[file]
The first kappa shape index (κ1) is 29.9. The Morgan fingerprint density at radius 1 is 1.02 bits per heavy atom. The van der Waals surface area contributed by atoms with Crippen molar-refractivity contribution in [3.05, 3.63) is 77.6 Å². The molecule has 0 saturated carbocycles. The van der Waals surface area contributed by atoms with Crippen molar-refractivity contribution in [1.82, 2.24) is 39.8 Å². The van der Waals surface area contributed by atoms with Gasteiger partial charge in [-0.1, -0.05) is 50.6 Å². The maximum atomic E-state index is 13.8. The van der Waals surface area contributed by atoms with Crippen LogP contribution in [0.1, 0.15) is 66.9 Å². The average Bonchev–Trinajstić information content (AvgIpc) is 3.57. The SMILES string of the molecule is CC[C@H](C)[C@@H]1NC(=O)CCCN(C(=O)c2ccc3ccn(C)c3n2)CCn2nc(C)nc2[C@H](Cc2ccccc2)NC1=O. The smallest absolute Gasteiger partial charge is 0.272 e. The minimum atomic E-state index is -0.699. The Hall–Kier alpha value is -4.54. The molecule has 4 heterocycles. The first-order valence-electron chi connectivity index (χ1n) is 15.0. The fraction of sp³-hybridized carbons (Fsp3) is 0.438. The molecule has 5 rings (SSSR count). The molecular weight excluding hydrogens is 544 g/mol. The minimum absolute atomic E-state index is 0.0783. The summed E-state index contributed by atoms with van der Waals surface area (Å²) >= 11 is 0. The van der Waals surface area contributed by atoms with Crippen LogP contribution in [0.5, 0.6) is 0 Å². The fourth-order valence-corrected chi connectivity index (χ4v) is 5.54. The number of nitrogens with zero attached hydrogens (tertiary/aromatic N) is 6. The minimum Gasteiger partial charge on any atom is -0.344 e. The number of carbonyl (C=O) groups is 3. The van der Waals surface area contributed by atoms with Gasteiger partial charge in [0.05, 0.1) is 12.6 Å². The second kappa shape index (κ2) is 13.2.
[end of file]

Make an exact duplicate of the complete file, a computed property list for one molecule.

The first kappa shape index (κ1) is 29.9. The Morgan fingerprint density at radius 1 is 1.02 bits per heavy atom. The van der Waals surface area contributed by atoms with Crippen molar-refractivity contribution in [3.05, 3.63) is 77.6 Å². The molecule has 0 saturated carbocycles. The van der Waals surface area contributed by atoms with Crippen molar-refractivity contribution in [1.82, 2.24) is 39.8 Å². The van der Waals surface area contributed by atoms with Gasteiger partial charge in [-0.1, -0.05) is 50.6 Å². The maximum atomic E-state index is 13.8. The van der Waals surface area contributed by atoms with Crippen LogP contribution in [0.1, 0.15) is 66.9 Å². The average Bonchev–Trinajstić information content (AvgIpc) is 3.57. The SMILES string of the molecule is CC[C@H](C)[C@@H]1NC(=O)CCCN(C(=O)c2ccc3ccn(C)c3n2)CCn2nc(C)nc2[C@H](Cc2ccccc2)NC1=O. The smallest absolute Gasteiger partial charge is 0.272 e. The minimum atomic E-state index is -0.699. The Hall–Kier alpha value is -4.54. The molecule has 4 heterocycles. The first-order valence-electron chi connectivity index (χ1n) is 15.0. The fraction of sp³-hybridized carbons (Fsp3) is 0.438. The molecule has 5 rings (SSSR count). The molecular weight excluding hydrogens is 544 g/mol. The minimum absolute atomic E-state index is 0.0783. The summed E-state index contributed by atoms with van der Waals surface area (Å²) >= 11 is 0. The van der Waals surface area contributed by atoms with Crippen LogP contribution in [0.5, 0.6) is 0 Å². The fourth-order valence-corrected chi connectivity index (χ4v) is 5.54. The number of nitrogens with zero attached hydrogens (tertiary/aromatic N) is 6. The minimum Gasteiger partial charge on any atom is -0.344 e. The number of carbonyl (C=O) groups is 3. The van der Waals surface area contributed by atoms with Gasteiger partial charge in [0.05, 0.1) is 12.6 Å². The second kappa shape index (κ2) is 13.2.